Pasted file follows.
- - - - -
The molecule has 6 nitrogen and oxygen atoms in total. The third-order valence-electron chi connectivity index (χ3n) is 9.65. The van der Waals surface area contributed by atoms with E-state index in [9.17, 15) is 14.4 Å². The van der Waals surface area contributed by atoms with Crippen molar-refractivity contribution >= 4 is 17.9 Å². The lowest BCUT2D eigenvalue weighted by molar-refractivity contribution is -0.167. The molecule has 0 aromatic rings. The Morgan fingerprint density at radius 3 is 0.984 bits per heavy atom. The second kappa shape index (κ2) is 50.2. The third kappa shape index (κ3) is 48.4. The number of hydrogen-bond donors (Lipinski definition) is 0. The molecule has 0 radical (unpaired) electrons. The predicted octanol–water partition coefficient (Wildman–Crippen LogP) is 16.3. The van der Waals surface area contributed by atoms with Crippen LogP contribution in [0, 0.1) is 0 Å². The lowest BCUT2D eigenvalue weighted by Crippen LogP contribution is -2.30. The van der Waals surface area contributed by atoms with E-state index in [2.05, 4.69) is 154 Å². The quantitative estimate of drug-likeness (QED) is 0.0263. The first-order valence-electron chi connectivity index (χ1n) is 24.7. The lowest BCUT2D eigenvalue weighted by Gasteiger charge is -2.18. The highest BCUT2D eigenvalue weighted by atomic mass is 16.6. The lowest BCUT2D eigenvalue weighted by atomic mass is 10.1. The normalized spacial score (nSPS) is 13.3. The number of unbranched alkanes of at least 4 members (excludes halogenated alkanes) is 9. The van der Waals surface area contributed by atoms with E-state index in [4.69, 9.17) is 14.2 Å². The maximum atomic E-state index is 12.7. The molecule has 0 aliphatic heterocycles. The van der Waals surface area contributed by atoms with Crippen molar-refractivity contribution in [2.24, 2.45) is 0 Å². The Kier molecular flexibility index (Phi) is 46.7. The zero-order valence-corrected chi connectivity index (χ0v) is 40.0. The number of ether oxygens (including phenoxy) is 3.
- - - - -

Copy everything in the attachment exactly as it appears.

The molecule has 6 nitrogen and oxygen atoms in total. The third-order valence-electron chi connectivity index (χ3n) is 9.65. The van der Waals surface area contributed by atoms with E-state index in [9.17, 15) is 14.4 Å². The van der Waals surface area contributed by atoms with Crippen molar-refractivity contribution >= 4 is 17.9 Å². The lowest BCUT2D eigenvalue weighted by molar-refractivity contribution is -0.167. The molecule has 0 aromatic rings. The Morgan fingerprint density at radius 3 is 0.984 bits per heavy atom. The second kappa shape index (κ2) is 50.2. The third kappa shape index (κ3) is 48.4. The number of hydrogen-bond donors (Lipinski definition) is 0. The molecule has 0 radical (unpaired) electrons. The predicted octanol–water partition coefficient (Wildman–Crippen LogP) is 16.3. The van der Waals surface area contributed by atoms with Crippen LogP contribution in [0, 0.1) is 0 Å². The lowest BCUT2D eigenvalue weighted by Crippen LogP contribution is -2.30. The van der Waals surface area contributed by atoms with E-state index in [2.05, 4.69) is 154 Å². The quantitative estimate of drug-likeness (QED) is 0.0263. The first-order valence-electron chi connectivity index (χ1n) is 24.7. The lowest BCUT2D eigenvalue weighted by Gasteiger charge is -2.18. The highest BCUT2D eigenvalue weighted by atomic mass is 16.6. The lowest BCUT2D eigenvalue weighted by atomic mass is 10.1. The normalized spacial score (nSPS) is 13.3. The number of unbranched alkanes of at least 4 members (excludes halogenated alkanes) is 9. The van der Waals surface area contributed by atoms with E-state index in [4.69, 9.17) is 14.2 Å². The maximum atomic E-state index is 12.7. The molecule has 0 aliphatic heterocycles. The van der Waals surface area contributed by atoms with Crippen molar-refractivity contribution in [2.24, 2.45) is 0 Å². The Kier molecular flexibility index (Phi) is 46.7. The zero-order valence-corrected chi connectivity index (χ0v) is 40.0. The number of ether oxygens (including phenoxy) is 3.